Date: March, 2005 Source: Alias Learning Tools. The Art of Maya: An Introduction to 3D Computer Graphics (pp. 221-222). 3rd ed. Sybex.
The past 10 years have seen remarkable changes in the games industry and for Oddworld Inhabitants – the award-winning game company behind the Oddworld Universe. This universe has spawned three games and in its 10 year anniversary, Oddworld just got Stranger. In this new chapter of the Oddworld series, players step into the role of the Stranger, a mysterious bounty hunter who tracks down outlaws for cash. With the task of creating new intellectual property along with a new game engine and new in-house team for an early 2005 launch date on the Xbox, the Oddworld game team chose Maya over other 3D game development tools to be their backbone. “Any one of these things is difficult on its own but we took the challenge to attempt all three simultaneously,” comments Ryan Ellis, lead realtime artist at Oddworld.
The Oddworld team began developing Stranger with two different development tools – Maya and another software package. “We realized very quickly that we had a fractured pipeline and to speed up the development process we needed to consolidate,” comments Ellis. “We switched to Maya because it could handle the large date sets that our game required and it was capable of handling everything we needed; animation, level design and level and character modeling, in one package. This meant quicker turn around time for our artists and less work for our programmers.”
MEL Makes it Easier
Ellis admits that MEL was used for, “just about everything.” When the team made the decision to use Maya as their level editor, they realized they would have to build a large suite of custom tools and pipelines and MEL became the cornerstone of that process. They created scripts for everything from asset management to in-level artificial intelligence tools. Ellis explains: “For example, when an in-game model is created, it needs to be exported into the correct location, preference files need to be made and hooked up, animation settings need to be applied and all of this needs to be checked into our data management system. This is a time-consuming process for our artists.” He continues: “However, with MEL this is automated down to a simple click of a button. It saves us incredible amounts of time in just asset handling alone.” Another example is how the team uses an advanced decorator render for grass, plants and small trees and with Stranger, they needed control of the placement of these assets to achieve a natural sense of realism. “This meant hand-placing hundreds of thousands of small models which was impossible due to timing,” explains Ellis. “So we turned to the MEL scriptable Artisan tool set. It allowed us to paint large amounts of decorators quickly and also to randomize scales and rotations for a natural feel. Our game simply would not have been achievable without such a quick and flexible system.”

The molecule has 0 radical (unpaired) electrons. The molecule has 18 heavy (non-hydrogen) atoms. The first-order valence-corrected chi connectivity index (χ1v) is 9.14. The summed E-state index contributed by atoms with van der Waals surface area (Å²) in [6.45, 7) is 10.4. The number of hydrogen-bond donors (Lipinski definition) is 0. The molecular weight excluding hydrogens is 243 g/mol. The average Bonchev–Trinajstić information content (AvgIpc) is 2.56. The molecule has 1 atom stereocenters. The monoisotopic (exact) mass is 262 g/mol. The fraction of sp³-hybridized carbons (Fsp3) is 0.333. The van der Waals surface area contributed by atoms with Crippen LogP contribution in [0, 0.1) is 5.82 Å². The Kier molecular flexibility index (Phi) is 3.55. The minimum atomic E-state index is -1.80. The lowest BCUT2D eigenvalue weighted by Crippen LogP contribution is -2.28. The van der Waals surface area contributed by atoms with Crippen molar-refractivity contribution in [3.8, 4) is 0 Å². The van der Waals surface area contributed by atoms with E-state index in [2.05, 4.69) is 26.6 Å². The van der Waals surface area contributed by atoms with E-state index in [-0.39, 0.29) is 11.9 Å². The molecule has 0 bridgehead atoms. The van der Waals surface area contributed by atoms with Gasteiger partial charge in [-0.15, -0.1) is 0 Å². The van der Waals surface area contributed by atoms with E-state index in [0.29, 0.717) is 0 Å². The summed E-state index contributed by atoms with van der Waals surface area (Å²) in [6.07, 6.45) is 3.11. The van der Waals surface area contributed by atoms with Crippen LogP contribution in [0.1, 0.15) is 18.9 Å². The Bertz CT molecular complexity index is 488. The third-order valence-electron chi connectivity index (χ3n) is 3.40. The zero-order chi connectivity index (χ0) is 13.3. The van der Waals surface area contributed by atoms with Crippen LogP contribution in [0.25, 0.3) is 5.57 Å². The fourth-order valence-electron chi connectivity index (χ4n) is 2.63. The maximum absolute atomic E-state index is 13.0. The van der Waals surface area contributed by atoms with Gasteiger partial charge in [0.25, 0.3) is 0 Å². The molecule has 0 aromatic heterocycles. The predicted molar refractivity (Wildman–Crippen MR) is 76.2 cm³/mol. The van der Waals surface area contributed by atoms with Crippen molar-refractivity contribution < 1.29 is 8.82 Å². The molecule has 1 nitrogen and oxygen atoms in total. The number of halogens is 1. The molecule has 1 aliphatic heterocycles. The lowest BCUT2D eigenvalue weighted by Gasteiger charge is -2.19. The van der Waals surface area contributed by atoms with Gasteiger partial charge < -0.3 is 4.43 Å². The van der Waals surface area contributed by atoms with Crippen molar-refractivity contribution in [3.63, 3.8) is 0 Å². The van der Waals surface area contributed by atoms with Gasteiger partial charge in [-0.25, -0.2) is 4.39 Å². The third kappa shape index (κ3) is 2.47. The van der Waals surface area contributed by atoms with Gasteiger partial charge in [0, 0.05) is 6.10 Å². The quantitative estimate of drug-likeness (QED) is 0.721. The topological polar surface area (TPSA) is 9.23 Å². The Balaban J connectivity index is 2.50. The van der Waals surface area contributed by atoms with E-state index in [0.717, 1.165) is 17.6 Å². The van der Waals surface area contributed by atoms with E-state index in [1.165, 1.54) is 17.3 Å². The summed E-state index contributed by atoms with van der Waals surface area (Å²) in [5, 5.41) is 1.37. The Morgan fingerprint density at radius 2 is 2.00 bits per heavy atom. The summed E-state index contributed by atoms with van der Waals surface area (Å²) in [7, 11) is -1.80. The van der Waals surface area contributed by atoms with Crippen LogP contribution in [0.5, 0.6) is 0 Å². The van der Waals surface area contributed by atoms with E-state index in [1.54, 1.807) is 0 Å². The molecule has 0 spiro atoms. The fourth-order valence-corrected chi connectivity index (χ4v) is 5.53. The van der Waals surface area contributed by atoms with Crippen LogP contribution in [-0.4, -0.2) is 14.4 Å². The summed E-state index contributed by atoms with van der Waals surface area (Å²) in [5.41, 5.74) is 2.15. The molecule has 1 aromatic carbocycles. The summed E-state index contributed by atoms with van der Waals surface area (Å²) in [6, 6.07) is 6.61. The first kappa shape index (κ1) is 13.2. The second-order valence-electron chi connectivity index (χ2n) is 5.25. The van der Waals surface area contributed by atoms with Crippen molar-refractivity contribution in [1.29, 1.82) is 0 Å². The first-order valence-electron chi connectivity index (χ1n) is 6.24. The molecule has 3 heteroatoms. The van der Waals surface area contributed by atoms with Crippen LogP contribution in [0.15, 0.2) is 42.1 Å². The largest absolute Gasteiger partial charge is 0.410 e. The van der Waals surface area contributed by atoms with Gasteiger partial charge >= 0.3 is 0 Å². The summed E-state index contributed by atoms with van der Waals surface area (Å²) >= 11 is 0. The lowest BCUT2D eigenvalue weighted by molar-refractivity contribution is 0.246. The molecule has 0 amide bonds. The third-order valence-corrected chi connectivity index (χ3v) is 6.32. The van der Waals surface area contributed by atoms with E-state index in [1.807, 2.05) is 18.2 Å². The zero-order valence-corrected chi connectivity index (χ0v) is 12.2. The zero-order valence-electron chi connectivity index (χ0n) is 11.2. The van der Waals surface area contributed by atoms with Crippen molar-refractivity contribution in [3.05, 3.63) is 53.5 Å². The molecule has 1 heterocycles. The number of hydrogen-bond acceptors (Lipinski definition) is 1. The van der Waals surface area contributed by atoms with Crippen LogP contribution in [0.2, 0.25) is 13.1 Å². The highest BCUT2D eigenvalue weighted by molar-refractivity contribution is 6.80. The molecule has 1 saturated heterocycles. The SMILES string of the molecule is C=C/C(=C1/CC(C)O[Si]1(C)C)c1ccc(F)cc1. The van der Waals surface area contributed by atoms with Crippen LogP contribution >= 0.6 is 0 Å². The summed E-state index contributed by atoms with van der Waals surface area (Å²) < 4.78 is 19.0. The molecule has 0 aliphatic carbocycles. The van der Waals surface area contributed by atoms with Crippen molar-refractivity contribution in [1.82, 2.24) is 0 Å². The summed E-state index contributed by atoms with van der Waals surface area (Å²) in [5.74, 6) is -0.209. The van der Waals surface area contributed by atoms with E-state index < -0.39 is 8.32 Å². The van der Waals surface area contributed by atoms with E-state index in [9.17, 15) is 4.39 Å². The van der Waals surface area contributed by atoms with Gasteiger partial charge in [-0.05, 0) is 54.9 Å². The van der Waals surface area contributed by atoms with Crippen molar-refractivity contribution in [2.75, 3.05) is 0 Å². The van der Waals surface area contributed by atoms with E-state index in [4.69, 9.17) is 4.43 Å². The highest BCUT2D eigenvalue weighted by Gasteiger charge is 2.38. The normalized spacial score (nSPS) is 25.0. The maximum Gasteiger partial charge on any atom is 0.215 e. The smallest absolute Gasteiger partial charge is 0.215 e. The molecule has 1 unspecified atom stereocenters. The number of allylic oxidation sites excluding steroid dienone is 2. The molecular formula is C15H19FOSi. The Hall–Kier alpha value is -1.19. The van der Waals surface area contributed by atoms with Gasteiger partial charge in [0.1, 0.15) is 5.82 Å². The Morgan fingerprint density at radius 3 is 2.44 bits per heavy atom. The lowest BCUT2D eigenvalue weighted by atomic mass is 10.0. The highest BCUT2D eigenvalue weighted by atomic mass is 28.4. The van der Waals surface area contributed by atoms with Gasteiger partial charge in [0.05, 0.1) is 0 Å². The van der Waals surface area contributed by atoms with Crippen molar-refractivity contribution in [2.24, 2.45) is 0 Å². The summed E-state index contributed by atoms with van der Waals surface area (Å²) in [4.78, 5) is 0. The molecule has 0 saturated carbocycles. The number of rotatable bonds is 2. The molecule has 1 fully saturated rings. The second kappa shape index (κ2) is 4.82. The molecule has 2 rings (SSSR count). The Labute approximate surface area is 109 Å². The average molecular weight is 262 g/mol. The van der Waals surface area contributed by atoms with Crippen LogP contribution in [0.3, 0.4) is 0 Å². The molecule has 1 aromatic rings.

The API Saves Valuable Development Time
Another key tool for Oddworld was the API. The team used it to create a plug-in that could export their scenes into the formats used by their game engine. Also in that process were a number of optimizations that allowed their engine to render the gemetry faster. “By creating a plugin that would convert natural Maya objects into game assets we saved a ton of time for our levels artists,” describes Ellis. “It meant that the artists could focus on making the art look good and not have to worry about the behind the scenes date – this is an absolute necessity for our artistic team.”
“For Stranger, our goal was to make something that people had never quite seen before and that is a lofty goal to attempt,” summarizes Ellis. “To achieve a goal like that you need a solid, easy to use toolset that will help to get there, not hinder you. Maya was the tool to get one step closer to achieving this.”